“I always had good and above-average employee reviews,” she said. “I had good ratings, which is im-portant in the TV world; popular with viewers, all of the things that should have lent to being retained were there. There were a number of contracts up at the same time as mine. Everyone else is being renewed — but I was singled out for nonrenewal — including some people that had less favorable reviews than I did.”

The Uniformed Services Employment and Reemployment Rights Act, or USERRA, is supposed to protect reservists from being fired for taking time to serve, but it’s common for employers to try to avoid following the law, said retired Navy Capt. Samuel Wright, director of the Service Members Law Center.

“I think employers, they claim they don’t know about USERRA, but I think they do know and they’re just tired of it,” Wright said. “The number of National Guard and reserve members who have been mobilized since 9/11 is approaching 900,000. Maybe 300,000 of those have been called more than once, so employers just don’t want to put up with it any more.”

Wright couldn’t quantify how many reservists have been fired in violation of USERRA. He handles between 300 and 400 queries a month from people asking about USERRA.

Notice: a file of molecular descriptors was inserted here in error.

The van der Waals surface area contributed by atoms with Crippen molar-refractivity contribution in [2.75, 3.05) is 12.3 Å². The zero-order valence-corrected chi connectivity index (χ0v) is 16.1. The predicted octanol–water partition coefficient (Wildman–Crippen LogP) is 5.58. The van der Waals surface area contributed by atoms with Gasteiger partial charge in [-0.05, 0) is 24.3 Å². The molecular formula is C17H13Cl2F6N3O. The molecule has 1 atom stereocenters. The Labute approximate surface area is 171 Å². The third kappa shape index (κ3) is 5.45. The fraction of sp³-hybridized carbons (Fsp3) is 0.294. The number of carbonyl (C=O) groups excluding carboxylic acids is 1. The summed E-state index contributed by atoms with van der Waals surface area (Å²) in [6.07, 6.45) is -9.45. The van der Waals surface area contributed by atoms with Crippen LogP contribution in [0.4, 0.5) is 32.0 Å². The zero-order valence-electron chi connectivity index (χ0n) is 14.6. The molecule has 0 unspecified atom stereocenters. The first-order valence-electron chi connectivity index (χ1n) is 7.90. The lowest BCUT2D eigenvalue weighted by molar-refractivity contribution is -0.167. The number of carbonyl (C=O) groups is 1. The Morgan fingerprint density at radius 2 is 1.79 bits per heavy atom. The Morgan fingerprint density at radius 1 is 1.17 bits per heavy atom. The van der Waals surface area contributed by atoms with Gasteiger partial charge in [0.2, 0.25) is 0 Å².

“The Department of Justice files maybe 25 cases a year,” he said. “I believe that more than 10 times that amount are filed privately.”

Mitchell expressed guarded optimism that she will prevail in the arbitration. “I wouldn’t have filed the case if I didn’t believe I had cause ... and I didn’t think it was a strong case,” she said. “With that said, you never know how the legal system is going to go.”

In a statement, The Weather Channel said it and its owners are committed to creating “a work atmosphere free of discrimination,” in compliance with USERRA.

“We cannot comment on pending litigation, but as with many situations, there is more than one version of what occurred,” the statement said. “We disagree with many of the assertions in the plaintiff's press statements and continue to vigorously defend the matter in the arbitration process.”

NBC declined to comment.

Mitchell now spends between three and four months a year with the Hurricane Hunters, and she does television freelance work, but being let go by The Weather Channel has hurt her career.

“There’s a perception I did something wrong,” she said. “So that’s been a challenge in job hunting, but at least I’ve had a military job where I can pick up more things.”

Since filing her lawsuit, she has heard of other reservists who were forced to leave the military by their employers or fired outright. Many were forced to sign l documents waiving their right to sue.

“A lot of people have come forward after these cases and said, ‘They offered us a severance package and I don’t have a job, we didn’t have the financial cushion, we had to take the severance but sign away our rights to do it,’ ” she said.

Mitchell counts herself as fortunate because she has a law degree and several lawyer friends, so it was easy for her to get an attorney.

“Most people don’t have all those things,” she said. “If they’re pressured, they don’t have a choice.”■